Education

Federal Study Details Major Barrier To Internet Learning

By Andrew Trotter — January 10, 2001 4 min read
  • Save to favorites
  • Print

The World Wide Web can be shaped into a vibrant educational tool serving all learners if more money is devoted to research and development and if governments clear away many conflicting and obsolete rules, a federal panel has concluded after a 10-month study.

“Technology offers tremendous potential for improving the delivery of education, and we should not squander this opportunity,” Sen. Bob Kerrey, D- Neb., the chairman of the Web-based Education Commission, said as the panel’s report was released here last month. Congress authorized the commission in 1998 to advise lawmakers on how to develop the Web as a medium for learning.

Despite the Web’s potential, “significant barriers” to using the global computer network as a teaching tool remain, said Mr. Kerrey, who has since retired from the Senate and has a new job as president of the New School University in New York City. The main hurdles identified in the study include providing widespread, affordable access to broadband communications, which allows two-way transmission of digital video; better training for teachers and school administrators; and more high-quality, online educational resources.

The 16-member panel also called for better protection and privacy for online learners, and advocated sustained funding at the school level to acquire and maintain new technology.

Policymakers also need to break down “regulatory barriers that were not intended to be barriers,” said Rep. Johnny Isakson, R-Ga., the vice-chairman of the commission. “We should quickly repeal them or modernize them to reflect the value of the Internet in education.”

For example, he said, some federal funding and scholarship aid are contingent on students’ logging a certain amount of time in the classroom. But with online learning, Mr. Isakson said, “seat time is sort of irrelevant.”

Hearing From the Field

Over a span of 10 months, the commission received oral and written testimony from hundreds of organizations and individuals concerned about the use of technology in schools. The commission has now wrapped up its business, but its report, “The Power of the Internet for Learning: Moving From Promise to Practice,” released Dec. 19, will remain online at www.webcommission.org.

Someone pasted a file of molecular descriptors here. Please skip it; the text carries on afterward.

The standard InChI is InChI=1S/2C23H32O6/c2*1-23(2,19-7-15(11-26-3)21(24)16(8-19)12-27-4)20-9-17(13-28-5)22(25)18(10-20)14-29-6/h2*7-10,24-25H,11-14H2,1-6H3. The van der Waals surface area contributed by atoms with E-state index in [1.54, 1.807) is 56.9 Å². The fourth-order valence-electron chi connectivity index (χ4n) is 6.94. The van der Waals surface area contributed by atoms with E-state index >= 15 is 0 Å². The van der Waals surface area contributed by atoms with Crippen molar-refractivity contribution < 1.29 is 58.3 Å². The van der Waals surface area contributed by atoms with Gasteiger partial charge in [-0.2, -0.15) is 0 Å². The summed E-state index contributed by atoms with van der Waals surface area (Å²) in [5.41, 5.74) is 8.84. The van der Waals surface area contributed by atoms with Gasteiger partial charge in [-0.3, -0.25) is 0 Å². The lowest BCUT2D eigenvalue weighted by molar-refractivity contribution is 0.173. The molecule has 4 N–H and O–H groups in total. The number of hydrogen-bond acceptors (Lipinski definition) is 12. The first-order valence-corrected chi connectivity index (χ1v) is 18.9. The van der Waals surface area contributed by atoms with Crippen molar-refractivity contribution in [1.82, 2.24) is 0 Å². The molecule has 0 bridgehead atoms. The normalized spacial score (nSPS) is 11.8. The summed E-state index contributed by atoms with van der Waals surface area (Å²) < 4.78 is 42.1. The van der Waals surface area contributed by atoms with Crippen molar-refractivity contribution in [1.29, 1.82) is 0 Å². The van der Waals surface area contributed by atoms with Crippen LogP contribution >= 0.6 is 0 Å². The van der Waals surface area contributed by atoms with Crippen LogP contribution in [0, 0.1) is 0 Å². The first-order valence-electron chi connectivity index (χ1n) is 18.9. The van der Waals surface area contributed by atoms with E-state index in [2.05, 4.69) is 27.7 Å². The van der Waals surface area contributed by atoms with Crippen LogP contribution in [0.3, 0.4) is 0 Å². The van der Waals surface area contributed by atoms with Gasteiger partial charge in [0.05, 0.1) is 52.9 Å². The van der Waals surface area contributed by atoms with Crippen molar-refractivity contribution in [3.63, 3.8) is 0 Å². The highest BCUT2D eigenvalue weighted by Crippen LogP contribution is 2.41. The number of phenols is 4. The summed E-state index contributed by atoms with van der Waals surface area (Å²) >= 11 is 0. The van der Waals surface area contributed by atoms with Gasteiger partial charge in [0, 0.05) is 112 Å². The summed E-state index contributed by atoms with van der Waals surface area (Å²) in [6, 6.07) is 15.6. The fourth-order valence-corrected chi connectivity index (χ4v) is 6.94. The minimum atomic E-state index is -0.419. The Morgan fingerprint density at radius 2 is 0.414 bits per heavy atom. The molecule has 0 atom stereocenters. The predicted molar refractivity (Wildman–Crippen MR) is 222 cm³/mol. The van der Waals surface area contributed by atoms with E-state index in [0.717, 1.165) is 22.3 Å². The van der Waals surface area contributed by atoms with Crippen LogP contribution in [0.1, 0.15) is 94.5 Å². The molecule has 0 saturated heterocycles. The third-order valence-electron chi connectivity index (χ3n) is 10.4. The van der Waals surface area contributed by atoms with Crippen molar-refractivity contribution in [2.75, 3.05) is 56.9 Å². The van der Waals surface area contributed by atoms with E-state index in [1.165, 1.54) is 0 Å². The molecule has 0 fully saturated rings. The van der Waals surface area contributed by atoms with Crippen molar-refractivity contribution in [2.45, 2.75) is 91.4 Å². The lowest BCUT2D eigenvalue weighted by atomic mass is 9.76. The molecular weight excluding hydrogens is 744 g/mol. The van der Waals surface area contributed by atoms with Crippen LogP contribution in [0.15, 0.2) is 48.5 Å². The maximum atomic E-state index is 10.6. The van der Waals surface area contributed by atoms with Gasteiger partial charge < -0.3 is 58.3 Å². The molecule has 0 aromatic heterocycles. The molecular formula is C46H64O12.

The recommendations in the 129-page document stretch far beyond federal action—and in most cases hinge on collaboration among federal, state, and local governments, school boards, the information technology and education industries, and the education research community.

Many of the report’s conclusions echo those of other groups, including the CEO Forum, composed of 22 high-ranking executives of high-tech companies and educational organizations, and the Clinton administration’s President’s Committee of Advisers on Science and Technology, which called for more research and teacher training, better digital content, and greater access to online technologies.

But the Web commission’s report goes beyond those efforts to reflect the growth of online university and high school programs, the impact of billions of dollars of federal E-rate discounts on telecommunications services for schools and libraries, concerns about the so- called “digital divide” between Americans with greater and lesser access to new technology, and other developments.

On two central issues—copyright of online materials and funding for technology—the commissioners did not find clear solutions, however.

“We were lobbied very hard” by publishers interested in protecting the value of their content in a digital world, said commission member Richard J. Gowan, the president of the South Dakota School of Mines and Technology in Rapid City, S.D. Teachers, meanwhile, were passionate about not losing their traditional “fair use” right to use copyrighted materials in instruction, Mr. Gowan said.

Overall, the report sends a “strong message that the Internet gives us great capacity and great advantage for learning, but there are hurdles and important things we need to provide to make it work well,” said Anne L. Bryant, the executive director of the National School Boards Association in Alexandria, Va. Ms. Bryant is also a member of the CEO Forum.

Critics of the use of technology in schools were unconvinced by the panelists’ findings. “You could predict their conclusions by looking at their witness list,” said William L. Rukeyser, who runs Learning in the Real World, a Woodland, Calif.-based organization that questions the growing use of technology in schools.

Others expressed similar concerns. Colleen Cordes, a member and editor of the Alliance for Childhood, based in College Park, Md., questioned the educational and physiological appropriateness of having young children spend time using computers. The alliance recently called for a halt to the introduction of computers into elementary and middle schools.

It remains to be seen whether Congress will make the commission’s report a foundation for action, said Frank B. Withrow, a former director of the federal Star Schools program who has also worked on various school technology programs for more than 30 years.